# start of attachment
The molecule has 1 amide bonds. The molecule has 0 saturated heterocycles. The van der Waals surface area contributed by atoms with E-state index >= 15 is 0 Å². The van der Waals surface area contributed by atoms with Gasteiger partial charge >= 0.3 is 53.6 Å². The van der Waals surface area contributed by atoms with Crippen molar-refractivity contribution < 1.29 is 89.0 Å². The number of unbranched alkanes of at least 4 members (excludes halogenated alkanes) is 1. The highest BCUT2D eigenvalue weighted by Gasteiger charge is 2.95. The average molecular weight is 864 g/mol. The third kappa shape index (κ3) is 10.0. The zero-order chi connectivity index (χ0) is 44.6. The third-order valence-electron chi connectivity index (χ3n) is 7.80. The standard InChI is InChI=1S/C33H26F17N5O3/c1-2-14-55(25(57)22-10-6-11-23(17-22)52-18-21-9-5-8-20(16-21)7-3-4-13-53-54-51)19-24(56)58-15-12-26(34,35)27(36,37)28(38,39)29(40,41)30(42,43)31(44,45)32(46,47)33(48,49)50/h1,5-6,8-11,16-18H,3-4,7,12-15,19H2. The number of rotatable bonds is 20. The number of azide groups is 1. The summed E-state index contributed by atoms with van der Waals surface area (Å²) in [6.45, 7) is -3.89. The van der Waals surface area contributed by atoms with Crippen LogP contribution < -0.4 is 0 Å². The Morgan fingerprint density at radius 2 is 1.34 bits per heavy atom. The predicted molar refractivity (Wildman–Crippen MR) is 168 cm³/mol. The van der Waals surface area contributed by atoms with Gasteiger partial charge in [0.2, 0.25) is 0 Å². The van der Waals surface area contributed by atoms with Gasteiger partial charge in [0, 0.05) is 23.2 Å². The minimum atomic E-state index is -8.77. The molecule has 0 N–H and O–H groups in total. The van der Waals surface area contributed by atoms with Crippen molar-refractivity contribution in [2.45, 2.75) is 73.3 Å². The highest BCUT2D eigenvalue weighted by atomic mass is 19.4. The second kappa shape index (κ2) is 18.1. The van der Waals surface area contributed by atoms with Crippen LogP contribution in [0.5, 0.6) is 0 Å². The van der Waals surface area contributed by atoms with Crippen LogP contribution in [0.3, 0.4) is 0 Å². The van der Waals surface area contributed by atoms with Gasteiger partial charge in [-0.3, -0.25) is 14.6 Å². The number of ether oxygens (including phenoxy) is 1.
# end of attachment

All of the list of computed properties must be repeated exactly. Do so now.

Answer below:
The molecule has 1 amide bonds. The molecule has 0 saturated heterocycles. The van der Waals surface area contributed by atoms with E-state index >= 15 is 0 Å². The van der Waals surface area contributed by atoms with Gasteiger partial charge >= 0.3 is 53.6 Å². The van der Waals surface area contributed by atoms with Crippen molar-refractivity contribution < 1.29 is 89.0 Å². The number of unbranched alkanes of at least 4 members (excludes halogenated alkanes) is 1. The highest BCUT2D eigenvalue weighted by Gasteiger charge is 2.95. The average molecular weight is 864 g/mol. The third kappa shape index (κ3) is 10.0. The zero-order chi connectivity index (χ0) is 44.6. The third-order valence-electron chi connectivity index (χ3n) is 7.80. The standard InChI is InChI=1S/C33H26F17N5O3/c1-2-14-55(25(57)22-10-6-11-23(17-22)52-18-21-9-5-8-20(16-21)7-3-4-13-53-54-51)19-24(56)58-15-12-26(34,35)27(36,37)28(38,39)29(40,41)30(42,43)31(44,45)32(46,47)33(48,49)50/h1,5-6,8-11,16-18H,3-4,7,12-15,19H2. The number of rotatable bonds is 20. The number of azide groups is 1. The summed E-state index contributed by atoms with van der Waals surface area (Å²) in [6.45, 7) is -3.89. The van der Waals surface area contributed by atoms with Crippen LogP contribution < -0.4 is 0 Å². The Morgan fingerprint density at radius 2 is 1.34 bits per heavy atom. The predicted molar refractivity (Wildman–Crippen MR) is 168 cm³/mol. The van der Waals surface area contributed by atoms with Gasteiger partial charge in [0.2, 0.25) is 0 Å². The van der Waals surface area contributed by atoms with Gasteiger partial charge in [0, 0.05) is 23.2 Å². The minimum atomic E-state index is -8.77. The molecule has 0 N–H and O–H groups in total. The van der Waals surface area contributed by atoms with Crippen molar-refractivity contribution in [2.45, 2.75) is 73.3 Å². The highest BCUT2D eigenvalue weighted by atomic mass is 19.4. The second kappa shape index (κ2) is 18.1. The van der Waals surface area contributed by atoms with Crippen LogP contribution in [0.5, 0.6) is 0 Å². The van der Waals surface area contributed by atoms with Crippen LogP contribution in [0.3, 0.4) is 0 Å². The van der Waals surface area contributed by atoms with Gasteiger partial charge in [-0.3, -0.25) is 14.6 Å². The number of ether oxygens (including phenoxy) is 1.